Mystery organism photo of the month

October 27, 2009

A test for you all this week – who can tell me what this is a photo of?

P1000418c

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Open access week

October 23, 2009

The past week has been Open Access Week, celebrating the unrestricted sharing of research results via the internet for the advancement and enjoyment of science and society. 424px-open_access_logo_plossvgFrom the Open Access week website:

Open Access is the principle that all research should be freely accessible online, immediately after publication, and it’s gaining ever more momentum around the world as research funders and policy makers throw their weight behind it.

Events celebrating Open Access Week have been held all over the world, including here in Wellington, New Zealand.  As my own commemoration of the week I thought I’d round up some interesting articles that have been published in Open Access Journals over the last few weeks.  All of these are peer-reviewed journal articles that are free for anyone to download and read – no subscriptions required!

Read the rest of this entry »


Lab Waste

October 20, 2009

Are you a molecular biologist or geneticist suffering from lab plastic waste-guilt?  Then here’s the video for you, made by Toronto-based biochemist, science writer, and artist Eva Amsen:

We’ve all been told to reduce, reuse, and recycle when it comes to our households. But in the lab, unless there is an underlying money issue, this rarely comes into play. In cell biology or molecular biology labs the emphasis is on working sterile, quickly and reproducibly. So companies have been selling all these incredibly useful products to life science labs: sterile plastic tubes of all shapes and sizes, single wrap multi-well tissue culture plates, sterile plastic dishes, sterile pipettes. All these products make it a lot easier to do the required work. I can’t even imagine how you could work in a cell culture lab without them, but they do create a lot of waste.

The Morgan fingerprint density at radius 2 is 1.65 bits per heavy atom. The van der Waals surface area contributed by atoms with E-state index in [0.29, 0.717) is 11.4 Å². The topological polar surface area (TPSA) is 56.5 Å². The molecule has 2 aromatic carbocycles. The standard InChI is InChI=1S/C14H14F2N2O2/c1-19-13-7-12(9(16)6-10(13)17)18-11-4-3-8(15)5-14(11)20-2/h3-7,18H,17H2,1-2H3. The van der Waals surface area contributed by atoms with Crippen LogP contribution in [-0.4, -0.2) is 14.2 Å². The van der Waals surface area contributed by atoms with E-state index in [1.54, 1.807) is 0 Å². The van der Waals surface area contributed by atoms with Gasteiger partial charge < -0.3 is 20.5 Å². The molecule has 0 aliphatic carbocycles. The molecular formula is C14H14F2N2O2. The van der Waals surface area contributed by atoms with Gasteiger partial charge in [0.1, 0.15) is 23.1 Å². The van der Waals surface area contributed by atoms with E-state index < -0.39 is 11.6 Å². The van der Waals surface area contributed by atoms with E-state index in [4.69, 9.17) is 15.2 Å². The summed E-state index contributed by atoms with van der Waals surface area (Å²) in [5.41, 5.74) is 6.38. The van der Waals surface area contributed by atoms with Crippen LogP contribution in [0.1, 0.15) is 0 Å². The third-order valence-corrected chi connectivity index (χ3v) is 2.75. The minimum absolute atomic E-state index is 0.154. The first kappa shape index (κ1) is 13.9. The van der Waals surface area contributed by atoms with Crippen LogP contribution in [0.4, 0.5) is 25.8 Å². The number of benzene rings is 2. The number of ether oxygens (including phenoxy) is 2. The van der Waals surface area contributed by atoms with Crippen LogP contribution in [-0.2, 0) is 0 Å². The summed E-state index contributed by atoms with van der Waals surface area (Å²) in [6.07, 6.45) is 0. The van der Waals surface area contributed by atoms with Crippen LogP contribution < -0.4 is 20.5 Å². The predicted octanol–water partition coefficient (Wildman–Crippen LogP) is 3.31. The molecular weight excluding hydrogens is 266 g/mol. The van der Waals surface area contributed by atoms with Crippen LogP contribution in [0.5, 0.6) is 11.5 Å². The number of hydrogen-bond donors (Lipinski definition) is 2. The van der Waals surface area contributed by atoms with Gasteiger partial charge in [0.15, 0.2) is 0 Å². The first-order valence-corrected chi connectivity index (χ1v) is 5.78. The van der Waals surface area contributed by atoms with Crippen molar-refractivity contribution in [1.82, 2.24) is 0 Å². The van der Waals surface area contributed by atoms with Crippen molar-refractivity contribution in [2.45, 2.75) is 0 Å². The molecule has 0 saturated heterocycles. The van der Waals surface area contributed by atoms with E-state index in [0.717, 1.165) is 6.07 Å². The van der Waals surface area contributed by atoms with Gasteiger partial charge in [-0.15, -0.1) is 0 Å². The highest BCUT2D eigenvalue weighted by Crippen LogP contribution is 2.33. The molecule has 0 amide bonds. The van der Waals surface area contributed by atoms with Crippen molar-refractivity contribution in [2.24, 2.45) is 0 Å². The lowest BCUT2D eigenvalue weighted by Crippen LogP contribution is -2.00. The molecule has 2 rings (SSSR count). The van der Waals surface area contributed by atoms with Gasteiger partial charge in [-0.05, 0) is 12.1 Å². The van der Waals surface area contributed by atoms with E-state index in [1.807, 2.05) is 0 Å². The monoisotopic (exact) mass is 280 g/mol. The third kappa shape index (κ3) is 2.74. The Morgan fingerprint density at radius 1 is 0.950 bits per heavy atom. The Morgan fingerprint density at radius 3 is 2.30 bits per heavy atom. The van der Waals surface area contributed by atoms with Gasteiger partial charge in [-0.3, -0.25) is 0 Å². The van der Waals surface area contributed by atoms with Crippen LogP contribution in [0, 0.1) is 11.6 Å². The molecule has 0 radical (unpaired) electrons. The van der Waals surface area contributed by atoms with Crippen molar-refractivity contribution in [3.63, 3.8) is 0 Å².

I made this video as a creative outlet and to try and raise some awareness of all the disposables in the lab, and give some mild suggestions on how to reduce the pile of trash by a tiny amount. Every bit helps, right?

Lab Waste from Eva Amsen on Vimeo (sorry it appears I can’t embed the actual video, so head over to Vimeo to watch it!).

Hat-tip: Grrlscientist


Origins of NZ skinks revealed

October 18, 2009

ResearchBlogging.org Most New Zealanders can name at least a dozen or so species of native bird, but how many can do the same for our native reptiles?  If you starting counting and only got as far as 1. tuatara, you’re probably not alone.  Although we are missing some of the major groups of reptiles (like snakes and alligators), we do have a diverse array of lizards.  In fact New Zealand has around 80 different lizard species in two major groups – geckos and skinks (tuatara are not lizards, they are Sphenodontids). 

Around half of our lizard species are skinks.  These are the most commonly encountered native reptiles, being the species most likely to be spotted disappearing under rocks or into long grass on a hot day, and generally being favoured by the domestic moggy.  Now new research is improving our understanding of the origins and evolution of our skink fauna, with some exciting fossil finds and the publication of a comprehensive genetic study.  Read the rest of this entry »


Science podcasts

October 10, 2009

For those of you who prefer to get your science in aural form, I thought I’d share a couple of excellent sites for podcasts.  Both of these sites succeed in making science entertaining for the public, covering both breaking science stories and discussing the science of everyday phenomena. 

The Naked Scientists are a group of researchers from Cambridge University who produce a regular science show for the BBC.  Each episode is around 30 mins long and covers a handful of different science stories at a snappy pace, often with the help of an expert guest.  You can download the podcasts of their show from their website, which also has some cool articles, ideas for experiments you can do in your kitchen, and a forum where you can ask your favourite random science question.

Radiolab is a US-based science show, broadcast on public service radio stations across the US.  Each hour-long show covers a particular aspect of science and/or philosophy, and uses music, sound effects and a healthy dose of humour to get the point across.   Podcasts of the shows are available from the website.  For those of you with short attention spans, there are also short podcasts (15-20 mins long) on the website.


Sirocco gives kakapo a bad name…

October 4, 2009

There’s not many people who get to see kakapo these days… and even fewer who can say they’ve been shagged by a kakapo. 

This video (which is apparently a hit on Youtube) comes from the new BBC series Last Chance to See , part of which was filmed in New Zealand last summer.  I hope the series will be shown in New Zealand sometime soon!

Hat-tip to Bioephemera